SEOUL, South Korea (AP) – Hundreds of people rallied in the South Korean capital on Saturday to demand that Japan halt plans to release depleted wastewater from the stricken Fukushima nuclear power plant, as the head of the U.N. nuclear agency meets with senior officials for public talks. Threats to food safety.
The protest comes a day after the South Korean government officially approved the safety of Japan’s plans, saying that pollution levels from the plant are at acceptable levels and will not have a meaningful impact on South Korean waters as long as the plant is treated. Systems work as designed.
The announcement is in line with the International Atomic Energy Agency’s opinion this week that greenlit Japan’s discharge plan, saying the treated wastewater meets international safety standards and poses minimal environmental and health problems.
“We condemn the dumping of Fukushima nuclear waste water into the sea!”, the demonstrators chanted. Holding a sign, they braved the summer heat and the police in a long procession through the business district of downtown Seoul. And “We resist the sea that flows through our lives.” The rally was held in a peaceful manner and no major clashes or injuries have been reported yet.
“Apart from dumping the water into the sea, there is an option to store the water on their land, and other options are being suggested,” said Han Sang-jin, a spokesman for the Korean Confederation of Trade Unions, whose members hold it. Many of the demonstrators.
Allowing Japan to release the water is “like an international crime,” he said.
The protests were a tense backdrop for IAEA Director General Rafael Mariano Grossi and South Korean Foreign Minister Park Jin to discuss the IAEA’s assessment of Japan’s withdrawal plans. During the meeting, Park asked for the IAEA’s “active cooperation” to clearly ensure the safety of the released wastewater and reassure the South Korean people, the ministry said.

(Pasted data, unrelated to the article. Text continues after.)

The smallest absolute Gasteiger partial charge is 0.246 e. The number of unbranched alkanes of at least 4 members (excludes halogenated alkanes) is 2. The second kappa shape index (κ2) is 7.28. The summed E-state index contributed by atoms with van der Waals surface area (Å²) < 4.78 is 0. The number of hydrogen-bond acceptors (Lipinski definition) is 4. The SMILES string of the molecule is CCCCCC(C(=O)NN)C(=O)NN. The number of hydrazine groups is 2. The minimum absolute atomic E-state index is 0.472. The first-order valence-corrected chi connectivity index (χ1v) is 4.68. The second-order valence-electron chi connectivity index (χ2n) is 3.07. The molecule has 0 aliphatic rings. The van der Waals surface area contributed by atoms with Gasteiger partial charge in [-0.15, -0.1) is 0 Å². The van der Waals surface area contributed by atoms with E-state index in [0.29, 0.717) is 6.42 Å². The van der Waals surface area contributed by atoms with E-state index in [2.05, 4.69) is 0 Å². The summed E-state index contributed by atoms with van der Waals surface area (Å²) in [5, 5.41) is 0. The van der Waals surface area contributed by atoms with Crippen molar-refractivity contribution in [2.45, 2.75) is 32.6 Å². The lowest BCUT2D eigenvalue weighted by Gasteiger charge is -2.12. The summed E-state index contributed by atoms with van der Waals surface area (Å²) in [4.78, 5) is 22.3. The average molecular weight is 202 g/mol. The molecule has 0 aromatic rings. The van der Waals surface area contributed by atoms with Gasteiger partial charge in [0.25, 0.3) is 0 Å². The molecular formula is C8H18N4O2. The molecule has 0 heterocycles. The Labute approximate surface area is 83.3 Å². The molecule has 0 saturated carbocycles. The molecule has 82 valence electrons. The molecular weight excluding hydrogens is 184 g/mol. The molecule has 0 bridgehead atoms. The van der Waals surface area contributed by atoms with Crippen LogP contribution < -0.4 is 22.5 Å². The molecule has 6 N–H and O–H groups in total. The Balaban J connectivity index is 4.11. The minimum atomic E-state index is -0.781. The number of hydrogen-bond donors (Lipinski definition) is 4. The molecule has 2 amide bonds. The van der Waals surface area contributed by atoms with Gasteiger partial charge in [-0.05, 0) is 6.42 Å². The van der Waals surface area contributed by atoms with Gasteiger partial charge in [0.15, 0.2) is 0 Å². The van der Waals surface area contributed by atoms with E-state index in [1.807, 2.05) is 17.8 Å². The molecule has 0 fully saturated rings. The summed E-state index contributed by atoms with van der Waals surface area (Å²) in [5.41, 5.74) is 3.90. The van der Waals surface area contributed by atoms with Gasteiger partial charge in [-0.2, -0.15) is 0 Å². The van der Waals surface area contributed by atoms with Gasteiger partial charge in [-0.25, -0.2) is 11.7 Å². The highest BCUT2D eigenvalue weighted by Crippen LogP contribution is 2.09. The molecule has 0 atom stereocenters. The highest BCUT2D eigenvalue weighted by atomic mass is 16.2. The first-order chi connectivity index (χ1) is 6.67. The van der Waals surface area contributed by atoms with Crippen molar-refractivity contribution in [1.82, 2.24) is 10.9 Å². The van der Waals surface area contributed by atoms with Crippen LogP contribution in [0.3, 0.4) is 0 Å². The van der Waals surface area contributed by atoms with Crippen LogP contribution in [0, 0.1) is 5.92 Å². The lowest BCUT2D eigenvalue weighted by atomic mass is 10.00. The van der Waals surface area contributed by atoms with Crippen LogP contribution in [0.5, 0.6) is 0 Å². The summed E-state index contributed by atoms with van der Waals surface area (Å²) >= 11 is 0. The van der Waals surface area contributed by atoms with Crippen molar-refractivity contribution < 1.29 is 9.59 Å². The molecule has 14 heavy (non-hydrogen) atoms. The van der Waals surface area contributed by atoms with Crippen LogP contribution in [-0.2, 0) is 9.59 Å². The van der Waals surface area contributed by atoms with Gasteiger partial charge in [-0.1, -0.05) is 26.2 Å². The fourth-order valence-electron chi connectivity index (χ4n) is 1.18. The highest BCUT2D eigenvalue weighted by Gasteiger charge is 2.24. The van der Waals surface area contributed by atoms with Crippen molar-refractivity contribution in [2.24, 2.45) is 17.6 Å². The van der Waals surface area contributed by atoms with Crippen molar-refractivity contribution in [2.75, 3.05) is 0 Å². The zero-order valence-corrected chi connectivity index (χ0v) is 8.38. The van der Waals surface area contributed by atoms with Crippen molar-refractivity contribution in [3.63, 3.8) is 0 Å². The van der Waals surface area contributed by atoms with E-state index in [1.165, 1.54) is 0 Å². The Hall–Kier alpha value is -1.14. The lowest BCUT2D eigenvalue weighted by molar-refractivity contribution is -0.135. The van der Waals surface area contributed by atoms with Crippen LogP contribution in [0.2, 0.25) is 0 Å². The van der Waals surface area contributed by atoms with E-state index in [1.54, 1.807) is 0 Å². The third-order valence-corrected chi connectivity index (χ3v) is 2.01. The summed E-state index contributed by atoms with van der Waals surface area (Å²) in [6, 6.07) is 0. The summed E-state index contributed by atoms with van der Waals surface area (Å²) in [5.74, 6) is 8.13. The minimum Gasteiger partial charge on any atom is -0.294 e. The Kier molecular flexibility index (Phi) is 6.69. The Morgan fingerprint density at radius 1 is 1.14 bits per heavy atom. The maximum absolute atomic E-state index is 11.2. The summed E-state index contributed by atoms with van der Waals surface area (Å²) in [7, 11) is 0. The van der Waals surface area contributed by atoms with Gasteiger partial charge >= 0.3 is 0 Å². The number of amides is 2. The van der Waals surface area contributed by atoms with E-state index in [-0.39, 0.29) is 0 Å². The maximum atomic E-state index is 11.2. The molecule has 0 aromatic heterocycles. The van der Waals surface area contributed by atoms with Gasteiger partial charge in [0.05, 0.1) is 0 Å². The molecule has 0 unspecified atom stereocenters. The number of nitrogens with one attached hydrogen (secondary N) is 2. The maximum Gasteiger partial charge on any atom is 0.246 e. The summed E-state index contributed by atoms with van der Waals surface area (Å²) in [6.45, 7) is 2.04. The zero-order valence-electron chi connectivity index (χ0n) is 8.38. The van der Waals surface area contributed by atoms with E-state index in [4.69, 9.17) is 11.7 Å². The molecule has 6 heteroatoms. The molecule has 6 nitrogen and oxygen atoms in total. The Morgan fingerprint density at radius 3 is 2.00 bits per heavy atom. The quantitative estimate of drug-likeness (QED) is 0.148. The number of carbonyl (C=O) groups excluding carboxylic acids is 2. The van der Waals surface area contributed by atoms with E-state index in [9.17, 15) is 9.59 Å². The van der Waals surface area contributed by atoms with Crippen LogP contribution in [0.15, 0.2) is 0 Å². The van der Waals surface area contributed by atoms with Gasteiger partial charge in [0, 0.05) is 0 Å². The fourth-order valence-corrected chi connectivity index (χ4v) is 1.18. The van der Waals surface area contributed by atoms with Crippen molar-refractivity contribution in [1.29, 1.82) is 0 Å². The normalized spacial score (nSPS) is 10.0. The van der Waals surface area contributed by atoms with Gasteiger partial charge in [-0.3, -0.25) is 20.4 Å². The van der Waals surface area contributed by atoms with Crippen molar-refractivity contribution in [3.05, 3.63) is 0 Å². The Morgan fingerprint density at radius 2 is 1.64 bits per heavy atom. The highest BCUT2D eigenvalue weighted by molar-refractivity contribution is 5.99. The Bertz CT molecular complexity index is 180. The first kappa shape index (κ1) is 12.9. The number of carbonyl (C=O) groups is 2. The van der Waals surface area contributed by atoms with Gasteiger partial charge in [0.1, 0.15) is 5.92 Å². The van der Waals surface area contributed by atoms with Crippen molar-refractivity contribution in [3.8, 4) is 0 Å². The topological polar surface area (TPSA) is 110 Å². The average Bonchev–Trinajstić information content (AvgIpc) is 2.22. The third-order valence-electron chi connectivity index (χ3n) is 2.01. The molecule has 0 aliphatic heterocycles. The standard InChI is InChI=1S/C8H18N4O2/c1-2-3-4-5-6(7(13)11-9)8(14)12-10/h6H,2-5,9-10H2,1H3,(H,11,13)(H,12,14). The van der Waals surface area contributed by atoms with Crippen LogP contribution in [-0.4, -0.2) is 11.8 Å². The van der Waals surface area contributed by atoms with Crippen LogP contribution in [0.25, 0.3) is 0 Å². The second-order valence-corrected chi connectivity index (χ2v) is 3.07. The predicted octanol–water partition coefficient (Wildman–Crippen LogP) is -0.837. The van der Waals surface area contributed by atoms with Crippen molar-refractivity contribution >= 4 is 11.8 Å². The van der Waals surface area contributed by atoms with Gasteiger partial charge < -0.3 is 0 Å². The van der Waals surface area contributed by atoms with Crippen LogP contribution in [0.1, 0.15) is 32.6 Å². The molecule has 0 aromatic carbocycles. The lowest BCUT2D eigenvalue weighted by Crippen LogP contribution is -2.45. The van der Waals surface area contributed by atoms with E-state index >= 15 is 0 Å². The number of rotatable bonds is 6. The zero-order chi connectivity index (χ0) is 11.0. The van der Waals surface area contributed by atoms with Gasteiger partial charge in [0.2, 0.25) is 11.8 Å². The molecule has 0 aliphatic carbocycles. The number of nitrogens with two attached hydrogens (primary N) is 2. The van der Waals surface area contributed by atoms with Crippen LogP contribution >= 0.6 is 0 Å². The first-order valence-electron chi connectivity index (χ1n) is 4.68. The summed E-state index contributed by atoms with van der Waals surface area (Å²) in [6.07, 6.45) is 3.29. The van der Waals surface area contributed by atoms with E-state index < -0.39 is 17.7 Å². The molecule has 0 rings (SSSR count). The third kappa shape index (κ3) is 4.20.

Speaking to reporters in Tokyo on Friday before flying to South Korea, Grossi said he was willing to engage critics, including South Korean opposition politicians, to ease concerns.
Hours later, he was greeted by dozens of angry protesters at an airport near Seoul. “Demolish the IAEA!” Holding a sign, they condemned the IAEA’s support for the withdrawal plans. And “Fukushima’s waste water will surely lead to disaster for all mankind!”
Grossi is expected to meet on Sunday with lawmakers from the opposition Democratic Party, which has strongly criticized Japan’s evacuation plans, accusing South Korean President Yun Suk-yeol’s conservative government of putting people’s health at risk as it tries to mend ties with Tokyo.
The safety of Fukushima wastewater has been a concern among US allies for years. South Korea and Japan have been working in recent months to repair ties long strained by historic wartime grievances to address shared concerns such as North Korea’s nuclear threat and China’s foreign policy.
The assessment of the safety of South Korea’s evacuation plan is based in part on observations by a team of government scientists who were allowed to visit the Fukushima plant in May.
In the year In 2011, a severe earthquake and tsunami destroyed the cooling systems of the Fukushima plant, causing three reactors to melt down and release large amounts of radiation.
Tokyo Electric Power Holdings, which runs the facility, has been storing the treated water in the hundreds of tanks that now cover most of the plant and is about to fill it. Japanese officials say the tanks must be removed to make room for the plant’s decommissioning facility and to reduce the risk of a spill in the event of another major disaster. The tanks are expected to have a production capacity of 1.37 million tonnes by early 2024.
Japan has announced plans to release its first treated water into the sea in 2018, saying the water will be further diluted by seawater in a carefully controlled process that will take decades to complete.
Associated Press video reporter Yong Joon Chang contributed to this report.